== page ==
This year NEUSTART celebrates its 60th birthday. NEUSTART is the Austrian non-profit organisation that provides probation, victim-offender-mediation, electronic monitoring and other services of social work in close cooperation with the Ministry of Justice. Time to take a dive into the history of the organisation with Bernd Glaeser, Leiter ZB Sozialarbeit NEUSTART.

Uprising of the ‘fatherless juveniles’

“The Austrian instrument of probation (Schutzaufsicht – „protective control“) itself was founded in Vienna in 1917. The basic idea, influenced by the psychoanalytic movement (e.g. August Aichhorn), was to build up a personal trustful relationship between (juvenile) delinquents and social workers in order to foster a change to a life without delinquency. Due to historical reasons in Austria this development was rudely interrupted in the 1930’s.

The idea was picked up again after the war, but it was not earlier than 1957 that a small group of idealistic people in Vienna founded the ‘Arbeitsgemeinschaft Bewährungshilfe’. A small working group of dedicated psychologists, lawyers and pedagogues discussing alternatives to juvenile detention. They studied models of probation in England, Switzerland and Germany. Members of this group were working in a juvenile detention (‘education’) centre in Kaiserebersdorf, crowded by fatherless juveniles who could not find their direction and were contained under a rigorous regime. In the beginning of the 1950’s juvenile delinquency was dramatically increasing in Austria. When there was an uprising of inmates in Kaiserebersdorf, this working group pleaded for an alternative way to deal with these juveniles: help instead of punishment. Initiate the turnaround to a positive development by trustful relations and the belief in a change for good. In the 1970’s the education centre of Kaiserebersdorf was closed down due to the establishment of the probation service in Austria.


The history of probation in Austria has been a history of volunteers from the beginning: Since the mentioned pioneers themselves were idealistic volunteers. The volunteer element has always been a constitutional element of probation in Austria. Later on the professional element became the backbone of probation work, but today still around 30% of the probationers are being supervised by volunteers. The main reason for appointing volunteers is not saving costs, it is to keep up the link between probation work and the community. On one hand our volunteers come directly out of the community and will talk about the stories of change they experience in their social environment. On the other hand they are linked to the community and thus have access to resources that can be important bricks to build up a new life for the probationer.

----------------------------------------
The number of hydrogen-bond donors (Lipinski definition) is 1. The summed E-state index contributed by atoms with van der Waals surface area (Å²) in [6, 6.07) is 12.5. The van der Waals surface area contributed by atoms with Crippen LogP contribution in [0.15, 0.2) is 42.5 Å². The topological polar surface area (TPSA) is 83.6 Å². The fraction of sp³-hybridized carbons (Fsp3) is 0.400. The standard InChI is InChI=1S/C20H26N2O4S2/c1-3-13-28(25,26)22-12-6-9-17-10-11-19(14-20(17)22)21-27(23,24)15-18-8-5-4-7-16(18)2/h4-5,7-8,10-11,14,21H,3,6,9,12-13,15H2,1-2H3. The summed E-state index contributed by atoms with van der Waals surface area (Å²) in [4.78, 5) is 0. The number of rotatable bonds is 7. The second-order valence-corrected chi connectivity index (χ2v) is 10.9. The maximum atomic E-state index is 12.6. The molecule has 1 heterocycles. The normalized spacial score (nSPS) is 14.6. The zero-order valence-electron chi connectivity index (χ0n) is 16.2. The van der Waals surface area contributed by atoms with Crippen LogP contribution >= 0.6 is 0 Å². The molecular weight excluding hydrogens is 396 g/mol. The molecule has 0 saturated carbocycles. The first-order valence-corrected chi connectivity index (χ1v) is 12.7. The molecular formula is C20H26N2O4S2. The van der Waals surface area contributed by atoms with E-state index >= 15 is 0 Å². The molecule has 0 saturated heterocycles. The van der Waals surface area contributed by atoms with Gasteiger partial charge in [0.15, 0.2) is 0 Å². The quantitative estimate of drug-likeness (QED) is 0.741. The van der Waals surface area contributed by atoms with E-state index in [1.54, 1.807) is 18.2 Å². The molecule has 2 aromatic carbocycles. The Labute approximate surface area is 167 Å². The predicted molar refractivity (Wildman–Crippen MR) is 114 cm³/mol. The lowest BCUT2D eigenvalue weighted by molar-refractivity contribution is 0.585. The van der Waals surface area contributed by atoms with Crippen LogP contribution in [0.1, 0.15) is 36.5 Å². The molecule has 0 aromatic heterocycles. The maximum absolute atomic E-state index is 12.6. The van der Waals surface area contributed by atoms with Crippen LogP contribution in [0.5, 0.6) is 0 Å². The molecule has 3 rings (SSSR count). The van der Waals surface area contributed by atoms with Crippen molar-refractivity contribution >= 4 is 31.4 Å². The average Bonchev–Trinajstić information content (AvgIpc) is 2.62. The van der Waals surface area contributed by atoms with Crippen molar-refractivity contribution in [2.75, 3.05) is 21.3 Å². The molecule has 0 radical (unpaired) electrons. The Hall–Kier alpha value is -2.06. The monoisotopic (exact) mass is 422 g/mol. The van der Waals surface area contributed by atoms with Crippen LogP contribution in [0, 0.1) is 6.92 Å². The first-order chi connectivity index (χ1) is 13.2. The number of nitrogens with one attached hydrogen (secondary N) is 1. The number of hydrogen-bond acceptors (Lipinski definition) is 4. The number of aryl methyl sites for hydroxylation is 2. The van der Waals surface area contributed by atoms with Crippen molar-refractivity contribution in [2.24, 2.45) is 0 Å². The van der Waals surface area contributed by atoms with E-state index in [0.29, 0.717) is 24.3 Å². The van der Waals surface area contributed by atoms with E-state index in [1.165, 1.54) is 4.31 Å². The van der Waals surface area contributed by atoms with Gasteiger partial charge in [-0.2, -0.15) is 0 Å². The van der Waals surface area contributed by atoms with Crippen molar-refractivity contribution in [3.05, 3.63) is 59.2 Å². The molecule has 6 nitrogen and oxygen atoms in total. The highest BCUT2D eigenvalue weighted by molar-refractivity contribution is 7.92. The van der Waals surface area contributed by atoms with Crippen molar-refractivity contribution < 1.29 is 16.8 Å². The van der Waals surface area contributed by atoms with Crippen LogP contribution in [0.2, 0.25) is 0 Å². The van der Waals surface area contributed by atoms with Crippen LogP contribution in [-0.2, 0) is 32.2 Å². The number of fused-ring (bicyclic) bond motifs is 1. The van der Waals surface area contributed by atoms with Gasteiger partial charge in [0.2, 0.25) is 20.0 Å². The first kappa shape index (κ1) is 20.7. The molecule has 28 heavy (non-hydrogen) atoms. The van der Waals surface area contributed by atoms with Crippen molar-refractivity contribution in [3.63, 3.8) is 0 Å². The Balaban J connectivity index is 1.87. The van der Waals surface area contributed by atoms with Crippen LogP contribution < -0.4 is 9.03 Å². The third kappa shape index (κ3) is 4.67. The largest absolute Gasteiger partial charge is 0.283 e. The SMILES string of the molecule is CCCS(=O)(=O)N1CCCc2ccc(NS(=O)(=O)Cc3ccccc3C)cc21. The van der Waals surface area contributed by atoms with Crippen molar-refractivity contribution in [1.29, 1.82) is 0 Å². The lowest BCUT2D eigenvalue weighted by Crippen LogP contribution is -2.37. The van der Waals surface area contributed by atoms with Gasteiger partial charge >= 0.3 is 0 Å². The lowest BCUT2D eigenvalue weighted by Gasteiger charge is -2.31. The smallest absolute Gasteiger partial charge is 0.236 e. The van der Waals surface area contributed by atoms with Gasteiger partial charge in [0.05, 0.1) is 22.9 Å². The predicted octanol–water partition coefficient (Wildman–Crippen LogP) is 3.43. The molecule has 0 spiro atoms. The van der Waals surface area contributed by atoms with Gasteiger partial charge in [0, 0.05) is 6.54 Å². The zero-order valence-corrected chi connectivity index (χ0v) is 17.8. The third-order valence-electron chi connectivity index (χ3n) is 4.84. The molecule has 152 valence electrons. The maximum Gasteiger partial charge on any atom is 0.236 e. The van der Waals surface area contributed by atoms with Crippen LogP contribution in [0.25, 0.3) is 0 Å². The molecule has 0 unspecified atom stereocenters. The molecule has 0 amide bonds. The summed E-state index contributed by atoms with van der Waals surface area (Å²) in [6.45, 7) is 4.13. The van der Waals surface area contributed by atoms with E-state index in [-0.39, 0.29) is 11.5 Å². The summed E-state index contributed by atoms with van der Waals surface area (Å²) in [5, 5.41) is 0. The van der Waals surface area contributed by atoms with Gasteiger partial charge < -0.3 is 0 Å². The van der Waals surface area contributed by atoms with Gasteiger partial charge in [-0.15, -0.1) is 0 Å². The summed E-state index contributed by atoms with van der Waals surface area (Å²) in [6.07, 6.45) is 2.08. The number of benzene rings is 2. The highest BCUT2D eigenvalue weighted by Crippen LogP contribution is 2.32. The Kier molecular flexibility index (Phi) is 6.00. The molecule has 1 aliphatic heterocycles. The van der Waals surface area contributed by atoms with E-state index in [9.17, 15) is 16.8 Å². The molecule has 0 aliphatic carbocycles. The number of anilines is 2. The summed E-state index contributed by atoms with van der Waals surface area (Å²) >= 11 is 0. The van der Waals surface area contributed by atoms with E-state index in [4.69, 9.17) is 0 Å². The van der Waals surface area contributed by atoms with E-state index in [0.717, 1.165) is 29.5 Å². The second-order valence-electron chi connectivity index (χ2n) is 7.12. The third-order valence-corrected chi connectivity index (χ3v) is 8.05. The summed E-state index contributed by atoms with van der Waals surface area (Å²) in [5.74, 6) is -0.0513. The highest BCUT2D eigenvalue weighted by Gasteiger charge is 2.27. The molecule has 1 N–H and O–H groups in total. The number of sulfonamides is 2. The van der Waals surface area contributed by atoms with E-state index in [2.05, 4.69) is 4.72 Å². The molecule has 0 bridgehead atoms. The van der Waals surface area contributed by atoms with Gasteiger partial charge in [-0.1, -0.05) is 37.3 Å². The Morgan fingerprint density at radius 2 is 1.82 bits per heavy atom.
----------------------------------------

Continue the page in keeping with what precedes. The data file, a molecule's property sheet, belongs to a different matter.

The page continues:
Volunteers are not always professional social workers, but they are closely embedded into the professional system of NEUSTART. A standardised recruiting and selection process ensures that volunteers will bring the required personality, stability and approach for this challenging function with them. Comprehensive theoretical and practical in-house-training and qualification will teach the skills. The integration into a team of volunteers instructed by an experienced professional probation officer will provide the backing to navigate safely through their duties as volunteer probation officers despite of challenging situations and frustrating experiences. These teams of volunteers including the professional team supervisor have proven to be one of the crucial success factors of volunteer probation.

What makes the difference to a supervision between volunteers and professionals? They all underlie the same standards of quality, but the volunteers supervise different probationers. Difficult cases like sexual offenders or offenders with psychiatric problems will not be supervised by volunteers. Each probation starts with an interview led by a professional probation officer. After a thorough case analysis and social diagnosis, the officer has to assess whether the probationer can be supervised by a volunteer. The appointment with the definitive probation officer will not be made before this decision has been made. Actually NEUSTART employs more than 400 professional social workers and 1000 volunteers.

State run organisation vs. NGO

From the beginning the Austrian probation service was run by private bodies in tight coordination with the Ministry of Justice – this is where the funding comes from. In the late 1970’s probation should become state run, but it was postponed in the last second. Not earlier than 1994 it was finally decided, that NEUSTART will stay a private body mainly funded by the Ministry of Justice. The task of the organisation is to reporting to the Ministry of Justice as well.